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Hullo to a souped-up, virtual ChildAid 2020

State-of-the-art technology will deliver immersive 360-degree views and surround sound for home-viewers of this concert, which raises funds for two children's charities.

The green screen that electronic music star Jasmine Sokko was performing in front of is turned into an intergalactic wonderland.

Benjamin Kheng performing his number.

Nathan Hartono and Abby Simone perform their duet against a stripped-down, sepia-tinted backdrop.

WHEN the curtain rises on ChildAid 2020 on July 15, audiences will be treated to a virtual concert unlike any other. The event will use cutting-edge technology so audiences can watch and listen to it in a 360-degree sphere.

By moving their viewing device left or right, up or down, or even all around, they will see the concert from all angles and feel like they are right at the venue with the performers.

It will be best to watch the show with a smartphone or tablet, and a pair of headphones or earphones; the 8D audio technology offers superior surround sound. In fact, for an even more immersive experience, use VR goggles: You will find yourself drifting on clouds and floating in outer space with some of your favourite musicians.

The concert, organised by The Business Times and The Straits Times, benefits socially-disadvantaged children through two charities.

The technology comes from ChildAid's production partner NoonTalk Media, which spent 10 weeks capturing footage of the young musicians against green screens, which were transformed into magical panoramic environments.

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Electronic music star Jasmine Sokko's green-screen background will be seen as an intergalactic wonderland, complete with exploding supernovas and a giant floating headphone. With 13-year old rising talent Heema Izzati Zainuddin, you will see five versions of her standing all around you, singing, dancing and playing the keyboard and cello.

Not all the musicians find themselves in such fantastical surroundings. Top singer Nathan Hartono, for example, was given a laid-back, stripped-down backdrop for his duet with Abby Simone. Artistic director Jeremiah Choy cast him and Simone in a sepia-tinged Casablanca-style setting, and had additional cameras zooming in on their gestures.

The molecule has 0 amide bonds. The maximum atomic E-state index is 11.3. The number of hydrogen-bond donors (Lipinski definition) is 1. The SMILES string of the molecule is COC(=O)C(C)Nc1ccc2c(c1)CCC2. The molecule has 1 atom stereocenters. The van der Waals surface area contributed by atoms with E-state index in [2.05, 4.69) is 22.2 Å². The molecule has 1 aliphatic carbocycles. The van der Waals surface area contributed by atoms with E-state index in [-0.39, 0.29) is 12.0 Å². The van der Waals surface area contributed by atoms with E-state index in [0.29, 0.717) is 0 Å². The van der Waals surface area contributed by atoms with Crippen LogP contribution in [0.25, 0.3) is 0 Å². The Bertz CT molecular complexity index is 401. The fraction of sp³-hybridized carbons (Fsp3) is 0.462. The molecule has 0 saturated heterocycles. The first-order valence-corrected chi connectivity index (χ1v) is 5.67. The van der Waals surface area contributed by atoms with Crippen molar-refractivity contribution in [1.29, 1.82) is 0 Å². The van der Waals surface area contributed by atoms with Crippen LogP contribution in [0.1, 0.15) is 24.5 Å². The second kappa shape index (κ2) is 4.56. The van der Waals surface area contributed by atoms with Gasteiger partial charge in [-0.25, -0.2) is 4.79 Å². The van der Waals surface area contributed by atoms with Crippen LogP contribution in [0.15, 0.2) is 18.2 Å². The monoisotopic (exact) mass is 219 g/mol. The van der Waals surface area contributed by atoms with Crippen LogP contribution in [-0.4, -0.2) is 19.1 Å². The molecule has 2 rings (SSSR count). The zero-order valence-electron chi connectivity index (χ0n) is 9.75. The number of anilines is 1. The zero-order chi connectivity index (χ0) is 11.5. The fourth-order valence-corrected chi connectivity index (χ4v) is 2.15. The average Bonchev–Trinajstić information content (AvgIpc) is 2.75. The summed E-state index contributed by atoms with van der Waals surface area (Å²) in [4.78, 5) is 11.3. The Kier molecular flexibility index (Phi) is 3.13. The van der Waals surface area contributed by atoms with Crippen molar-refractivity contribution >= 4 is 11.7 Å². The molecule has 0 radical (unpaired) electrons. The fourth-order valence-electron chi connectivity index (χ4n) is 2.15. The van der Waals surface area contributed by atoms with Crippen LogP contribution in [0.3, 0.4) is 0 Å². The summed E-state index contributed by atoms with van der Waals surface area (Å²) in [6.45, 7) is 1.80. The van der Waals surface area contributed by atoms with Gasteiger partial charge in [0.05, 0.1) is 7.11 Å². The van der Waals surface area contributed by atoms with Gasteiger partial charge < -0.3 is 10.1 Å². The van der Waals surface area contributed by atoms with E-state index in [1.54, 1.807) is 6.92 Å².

Mr Choy, who has directed six other ChildAid concerts, said: "It's been quite challenging, creating a full-length concert in these social-distancing times. But we've definitely risen to the occasion and created something magical."

NoonTalk Media's Jed Tay, the show's multimedia director, says: "This is the first time Singapore is seeing a full concert in this format. And I must say the circuit breaker has been unexpectedly beneficial to us. Staying in throughout the period led us to figure out how to seamlessly blend images and animation to create these panoramic 360 views. And now we're ready to present what we've created to the world."

The concert, which also marks The Straits Times 175th anniversary, is sponsored by banks UOB, UBS and Citi and luxury watchmaker Richard Mille, among others. Other top musicians in the show include Kahchun Wong, Jeremy Monteiro and Benjamin Kheng.

Amol Gupte, Citi's Asean head and country officer for Singapore, said: "Citi has been supporting ChildAid since its inception in 2005 because it provides a meaningful platform to inspire and empower the youth.

"Importantly, the goals of the initiative in support of STSPMF and BTBAF are also aligned with Citi's mission and value proposition to enable growth and progress in the community.

"Going online will mean more people will have the opportunity to watch the concert 'live' and enjoy the excitement of the event... and the opportunity to create greater awareness of STSPMF and BTBAF."

The free concert will be streamed online at 8pm on July 15 on BT's Facebook and YouTube pages.

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